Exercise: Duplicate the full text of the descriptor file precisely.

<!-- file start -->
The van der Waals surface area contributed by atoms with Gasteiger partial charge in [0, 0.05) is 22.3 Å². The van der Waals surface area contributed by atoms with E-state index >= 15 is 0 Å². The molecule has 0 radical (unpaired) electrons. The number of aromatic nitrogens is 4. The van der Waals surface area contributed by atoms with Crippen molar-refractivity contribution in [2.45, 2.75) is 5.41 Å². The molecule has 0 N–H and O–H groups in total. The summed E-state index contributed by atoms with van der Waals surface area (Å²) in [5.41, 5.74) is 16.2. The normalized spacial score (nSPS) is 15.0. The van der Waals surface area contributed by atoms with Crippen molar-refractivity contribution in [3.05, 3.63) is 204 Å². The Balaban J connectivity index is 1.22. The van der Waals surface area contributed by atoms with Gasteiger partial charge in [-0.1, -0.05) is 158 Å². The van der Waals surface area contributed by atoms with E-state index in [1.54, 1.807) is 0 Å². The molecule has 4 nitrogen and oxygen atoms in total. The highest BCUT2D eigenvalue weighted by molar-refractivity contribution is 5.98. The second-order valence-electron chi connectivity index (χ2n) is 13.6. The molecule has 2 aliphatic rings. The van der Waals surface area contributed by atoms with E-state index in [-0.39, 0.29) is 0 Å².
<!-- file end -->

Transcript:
The van der Waals surface area contributed by atoms with Gasteiger partial charge in [0, 0.05) is 22.3 Å². The van der Waals surface area contributed by atoms with E-state index >= 15 is 0 Å². The molecule has 0 radical (unpaired) electrons. The number of aromatic nitrogens is 4. The van der Waals surface area contributed by atoms with Crippen molar-refractivity contribution in [2.45, 2.75) is 5.41 Å². The molecule has 0 N–H and O–H groups in total. The summed E-state index contributed by atoms with van der Waals surface area (Å²) in [5.41, 5.74) is 16.2. The normalized spacial score (nSPS) is 15.0. The van der Waals surface area contributed by atoms with Crippen molar-refractivity contribution in [3.05, 3.63) is 204 Å². The Balaban J connectivity index is 1.22. The van der Waals surface area contributed by atoms with Gasteiger partial charge in [-0.1, -0.05) is 158 Å². The van der Waals surface area contributed by atoms with E-state index in [1.54, 1.807) is 0 Å². The molecule has 4 nitrogen and oxygen atoms in total. The highest BCUT2D eigenvalue weighted by molar-refractivity contribution is 5.98. The second-order valence-electron chi connectivity index (χ2n) is 13.6. The molecule has 2 aliphatic rings. The van der Waals surface area contributed by atoms with E-state index in [-0.39, 0.29) is 0 Å².